The Pendragon Group, the largest car sales group in Europe, used a scheme (devised and marketed to it by KPMG) to reduce its VAT liability. Under the scheme:
- Step 1: Pendragon bought cars (destined for use as demonstrators in Steps 3 and 4) from a wholesaler, then sold them to four captive leasing companies ("CLCs"). Pendragon paid input tax on the wholesale purchase price but recovered it by accounting for output tax received when the cars were sold to the CLCs.
- Step 2: The CLCs immediately leased the cars to Pendragon dealerships. The CLCs paid input tax on the purchase of the cars from Pendragon but recovered it by accounting for output tax paid by the Pendragon dealerships on their rental payments under the leases.
- Step 3: The CLCs then assigned the leases and their title in the cars to an offshore bank Soc Gen Jersey ("SGJ"), in consideration for £20m (financed by SG London, which received a further assignment of the assets as security). This assignment, which qualified as an assignment of leased goods to a financial institution, was therefore "de-supplied" (deemed not to be a supply) so that no VAT was payable.
- Step 4: Some 30 to 45 days later, SGJ transferred its leasing business including the lease agreements and cars to Captive Co 5 for over £18M. This sale of the business as a going concern was de-supplied.
- Step 5: The demonstrator cars were sold to customers by the dealerships, acting as agents for Captive Co 5. Customers paid VAT only on Captive Co 5's profit on the sales, rather than on the total sale price, under the "margin scheme" applicable to second-hand goods, which was available here because the goods had been acquired as part of a business transferred as a going concern.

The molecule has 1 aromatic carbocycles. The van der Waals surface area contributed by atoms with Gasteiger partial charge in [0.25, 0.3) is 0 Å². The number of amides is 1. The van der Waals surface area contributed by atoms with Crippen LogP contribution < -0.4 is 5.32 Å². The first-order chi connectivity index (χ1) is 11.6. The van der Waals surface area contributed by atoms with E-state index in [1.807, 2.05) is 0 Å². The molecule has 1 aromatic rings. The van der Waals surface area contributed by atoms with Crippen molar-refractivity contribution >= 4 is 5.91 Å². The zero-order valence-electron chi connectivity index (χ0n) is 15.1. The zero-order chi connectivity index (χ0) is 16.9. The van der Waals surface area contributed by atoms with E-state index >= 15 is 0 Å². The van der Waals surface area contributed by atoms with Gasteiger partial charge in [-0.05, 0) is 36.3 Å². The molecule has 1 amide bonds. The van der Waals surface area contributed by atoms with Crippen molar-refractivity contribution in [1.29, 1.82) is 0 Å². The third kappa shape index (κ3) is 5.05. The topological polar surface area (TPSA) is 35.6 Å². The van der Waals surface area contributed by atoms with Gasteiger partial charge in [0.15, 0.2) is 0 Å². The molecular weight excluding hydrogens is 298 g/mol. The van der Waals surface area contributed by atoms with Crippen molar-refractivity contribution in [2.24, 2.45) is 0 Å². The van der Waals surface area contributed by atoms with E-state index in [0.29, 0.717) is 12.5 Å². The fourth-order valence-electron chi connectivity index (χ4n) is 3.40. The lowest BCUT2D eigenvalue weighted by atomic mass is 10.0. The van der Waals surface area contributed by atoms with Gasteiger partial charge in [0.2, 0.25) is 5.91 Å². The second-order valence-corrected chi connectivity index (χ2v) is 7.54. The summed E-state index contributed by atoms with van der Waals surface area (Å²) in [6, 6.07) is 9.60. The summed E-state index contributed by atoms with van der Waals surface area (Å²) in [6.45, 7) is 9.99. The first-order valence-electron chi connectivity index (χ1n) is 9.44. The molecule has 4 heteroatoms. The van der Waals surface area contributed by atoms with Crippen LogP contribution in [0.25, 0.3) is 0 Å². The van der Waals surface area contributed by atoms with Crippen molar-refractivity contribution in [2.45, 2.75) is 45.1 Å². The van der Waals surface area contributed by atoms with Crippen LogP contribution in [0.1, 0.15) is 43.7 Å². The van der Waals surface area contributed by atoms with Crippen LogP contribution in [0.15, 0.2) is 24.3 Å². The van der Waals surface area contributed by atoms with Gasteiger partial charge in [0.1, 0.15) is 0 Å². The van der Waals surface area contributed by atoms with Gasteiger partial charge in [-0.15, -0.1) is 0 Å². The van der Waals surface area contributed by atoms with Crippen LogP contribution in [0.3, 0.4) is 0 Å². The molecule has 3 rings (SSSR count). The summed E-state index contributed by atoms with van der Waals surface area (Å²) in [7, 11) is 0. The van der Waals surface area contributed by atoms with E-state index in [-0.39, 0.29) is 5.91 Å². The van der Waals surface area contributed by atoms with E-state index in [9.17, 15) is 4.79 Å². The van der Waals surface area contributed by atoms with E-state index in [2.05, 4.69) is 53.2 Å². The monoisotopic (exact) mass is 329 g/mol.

The scheme was abusive, so that the Commissioners' appeal was allowed.
In Halifax plc v Customs and Excise Commissioners  EUECJ C-255/02,  STC 919, the Grand Chamber stated (paras. 74-5, quoted at para. 7):
[I]n the sphere of VAT, an abusive practice can be found to exist only if, first, the transactions concerned, notwithstanding formal application of the conditions laid down by the relevant provisions of the Sixth Directive and the national legislation transposing it, result in the accrual of a tax advantage the grant of which would be contrary to the purpose of those provisions.
…Second, it must also be apparent from a number of objective factors that the essential aim of the transactions concerned is to obtain a tax advantage. ….[T]he prohibition of abuse is not relevant where the economic activity carried out may have some explanation other than the mere attainment of tax advantages.
Respecting the first condition, Lord Sumption noted (at para. 14) that the VAT "broad principle is that tax on the ultimate value of the product is levied only once, albeit that it may be collected at different stages of the process of manufacture and distribution," and (at para. 20) that normally "the reseller seeking to avail himself of the margin scheme will have acquired the goods from someone with no right to recover input tax in respect of their own acquisition of them" so that "the object and effect is to avoid double taxation," whereas "the effect of the KPMG scheme was to enable the Pendragon Group to sell demonstrator cars second-hand under the margin scheme in circumstances where VAT had not only been previously charged but fully recovered…[so that a] system designed to prevent double taxation on the consideration for goods has been exploited so as to prevent any taxation on the consideration at all" (para. 30).
Respecting the second condition, although the involvement of an offshore bank as "it is no part of the policy of the legislation that a party should be restricted in its freedom to select as its commercial partners firms whose place of residence gives dealings with them a tax advantage, even if that is the only reason for their selection" (para. 33) it was essential to the scheme that Captive Co 5 acquire the cars as part of a business as a going concern, and for that to be possible, it was essential that the transferor of the business have acquired the cars by assignment. "[N]either of these two special features of the scheme had any commercial rationale other than the achievement of a tax advantage" (para. 33).